The plenary started with a fascinating presentation, “Managing the Health of the Nation” by David Nash, MD, MBA, Dean of Jefferson School of Population Health.  Healthcare is the number one industry in the city of Philadelphia, with the highest number of patients in beds in the top 10 US cities. The key theme of his thought-provoking speech was “boundaryless information sharing” (sound familiar?), which will enable a healthcare system that is “safe, effective, patient-centered, timely, equitable, efficient”.

Following Dr. Nash’s presentation was the Healthcare Transformation Panel moderated by Allen Brown, CEO of The Open Group.  Participants were:  Gina Uppal (Fulbright-Killam Fellow, American University Program), Mike Lambert (Open Group Fellow, Architecting the Enterprise), Rosemary Kennedy (Associate Professor, Thomas Jefferson University), Blaine Warkentine, MD, MPH and Fran Charney (Pennsylvania Patient Safety Authority). The group brought different sets of experiences within the healthcare system and provided reaction to Dr. Nash’s speech.  All agree on the need for fundamental change and that technology will be key.

The conference featured a spotlight on The Open Group’s newest forum, Open Platform 3.0™ by Dr. Chris Harding, Director of Interoperability.  Open Platform 3.0 was formed to advance The Open Group vision of Boundaryless Information Flow™ to help enterprises in the use of Cloud, Social, Mobile Computing and Big Data.  For more info; http://www.opengroup.org/getinvolved/forums/platform3.0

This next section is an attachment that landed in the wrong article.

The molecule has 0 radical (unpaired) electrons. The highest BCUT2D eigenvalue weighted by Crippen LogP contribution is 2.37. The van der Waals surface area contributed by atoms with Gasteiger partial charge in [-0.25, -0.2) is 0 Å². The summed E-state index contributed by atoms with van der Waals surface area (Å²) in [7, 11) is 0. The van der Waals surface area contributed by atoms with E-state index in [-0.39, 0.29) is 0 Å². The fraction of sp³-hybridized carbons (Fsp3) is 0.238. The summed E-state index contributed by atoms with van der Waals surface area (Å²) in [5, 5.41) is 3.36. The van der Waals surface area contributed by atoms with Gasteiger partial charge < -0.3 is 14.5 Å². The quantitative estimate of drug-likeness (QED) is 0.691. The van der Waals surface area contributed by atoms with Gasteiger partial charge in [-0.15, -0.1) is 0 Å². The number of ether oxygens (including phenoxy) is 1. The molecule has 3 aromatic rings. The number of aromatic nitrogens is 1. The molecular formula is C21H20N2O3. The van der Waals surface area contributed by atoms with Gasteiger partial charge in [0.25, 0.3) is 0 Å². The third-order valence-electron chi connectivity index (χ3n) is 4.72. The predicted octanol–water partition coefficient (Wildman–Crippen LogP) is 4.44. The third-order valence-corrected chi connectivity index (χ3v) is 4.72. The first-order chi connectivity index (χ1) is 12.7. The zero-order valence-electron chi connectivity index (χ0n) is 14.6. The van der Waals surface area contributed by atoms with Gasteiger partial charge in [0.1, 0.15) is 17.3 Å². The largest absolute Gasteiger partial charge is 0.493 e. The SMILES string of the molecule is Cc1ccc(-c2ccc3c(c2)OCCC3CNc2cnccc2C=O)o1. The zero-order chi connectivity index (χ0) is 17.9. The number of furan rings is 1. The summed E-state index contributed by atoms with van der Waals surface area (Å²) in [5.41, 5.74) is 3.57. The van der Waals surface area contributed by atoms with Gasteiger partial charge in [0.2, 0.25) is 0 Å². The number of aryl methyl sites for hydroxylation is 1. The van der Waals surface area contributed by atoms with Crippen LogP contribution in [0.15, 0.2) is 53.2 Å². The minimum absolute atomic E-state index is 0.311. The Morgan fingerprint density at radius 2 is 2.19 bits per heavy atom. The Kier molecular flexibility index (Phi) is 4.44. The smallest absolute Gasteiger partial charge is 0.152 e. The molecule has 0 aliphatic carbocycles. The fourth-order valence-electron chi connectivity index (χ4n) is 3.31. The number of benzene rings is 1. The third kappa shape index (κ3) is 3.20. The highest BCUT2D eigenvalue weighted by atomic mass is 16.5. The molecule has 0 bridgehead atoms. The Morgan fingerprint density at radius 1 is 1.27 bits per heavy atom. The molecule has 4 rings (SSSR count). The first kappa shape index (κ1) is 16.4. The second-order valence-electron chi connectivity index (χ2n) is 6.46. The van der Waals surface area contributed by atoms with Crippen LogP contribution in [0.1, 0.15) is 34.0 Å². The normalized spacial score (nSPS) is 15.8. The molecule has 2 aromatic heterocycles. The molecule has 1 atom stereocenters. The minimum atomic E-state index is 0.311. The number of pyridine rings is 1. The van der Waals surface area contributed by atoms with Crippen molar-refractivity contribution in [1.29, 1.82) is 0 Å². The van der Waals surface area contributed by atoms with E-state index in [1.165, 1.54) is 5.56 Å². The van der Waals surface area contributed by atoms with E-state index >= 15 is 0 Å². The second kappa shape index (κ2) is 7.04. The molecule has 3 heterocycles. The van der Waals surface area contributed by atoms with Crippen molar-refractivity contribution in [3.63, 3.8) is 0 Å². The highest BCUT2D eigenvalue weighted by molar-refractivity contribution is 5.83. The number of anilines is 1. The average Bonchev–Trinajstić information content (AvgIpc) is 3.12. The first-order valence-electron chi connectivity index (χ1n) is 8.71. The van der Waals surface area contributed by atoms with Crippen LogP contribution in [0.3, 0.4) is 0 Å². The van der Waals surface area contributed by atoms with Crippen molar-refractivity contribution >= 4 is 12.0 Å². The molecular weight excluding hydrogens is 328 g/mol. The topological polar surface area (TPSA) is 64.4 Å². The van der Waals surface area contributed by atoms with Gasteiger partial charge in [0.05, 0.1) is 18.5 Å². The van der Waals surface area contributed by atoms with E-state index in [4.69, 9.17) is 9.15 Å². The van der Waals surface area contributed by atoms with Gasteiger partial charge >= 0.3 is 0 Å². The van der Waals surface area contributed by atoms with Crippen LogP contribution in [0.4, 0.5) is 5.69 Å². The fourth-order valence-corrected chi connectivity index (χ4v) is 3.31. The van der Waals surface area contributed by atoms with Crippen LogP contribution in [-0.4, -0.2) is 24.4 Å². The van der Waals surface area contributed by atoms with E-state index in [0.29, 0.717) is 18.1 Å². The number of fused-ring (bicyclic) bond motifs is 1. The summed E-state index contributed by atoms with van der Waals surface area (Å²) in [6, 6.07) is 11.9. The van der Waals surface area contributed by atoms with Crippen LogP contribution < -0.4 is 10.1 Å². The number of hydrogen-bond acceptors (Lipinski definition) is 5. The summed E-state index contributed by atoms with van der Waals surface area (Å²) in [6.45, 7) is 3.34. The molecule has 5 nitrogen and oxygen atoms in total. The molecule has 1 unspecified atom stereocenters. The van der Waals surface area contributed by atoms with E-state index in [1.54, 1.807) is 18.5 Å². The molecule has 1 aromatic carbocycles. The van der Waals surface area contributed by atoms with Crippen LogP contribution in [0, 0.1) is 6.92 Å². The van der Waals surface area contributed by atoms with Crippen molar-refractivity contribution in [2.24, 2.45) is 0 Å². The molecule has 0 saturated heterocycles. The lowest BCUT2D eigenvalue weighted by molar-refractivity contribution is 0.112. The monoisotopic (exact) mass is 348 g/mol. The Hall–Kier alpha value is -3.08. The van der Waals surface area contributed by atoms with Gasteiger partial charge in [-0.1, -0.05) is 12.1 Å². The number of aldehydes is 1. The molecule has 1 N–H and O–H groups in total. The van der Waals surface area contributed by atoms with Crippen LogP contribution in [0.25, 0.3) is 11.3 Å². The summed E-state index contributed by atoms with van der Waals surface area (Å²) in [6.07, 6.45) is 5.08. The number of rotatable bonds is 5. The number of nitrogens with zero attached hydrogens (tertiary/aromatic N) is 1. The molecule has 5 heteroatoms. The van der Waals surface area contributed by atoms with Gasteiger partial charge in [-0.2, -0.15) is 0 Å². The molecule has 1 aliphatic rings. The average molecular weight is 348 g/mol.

The Open Group flourishes because of people interaction and collaboration.  The accolades continued with several members being recognized for their outstanding contributions to The Open Group Trusted Technology Forum (OTTF) and the Service-Oriented Architecture (SOA) and Cloud Computing Work Groups.  To learn more about our Forums and Work Groups and how to get involved, please visit http://www.opengroup.org/getinvolved

Presentations and workshops were also held in the Healthcare, Finance and Government vertical industries. Presenters included Larry Schmidt (Chief Technologist, HP), Rajamanicka Ponmudi (IT Architect, IBM) and Robert Weisman (CEO, Build the Vision, Inc.).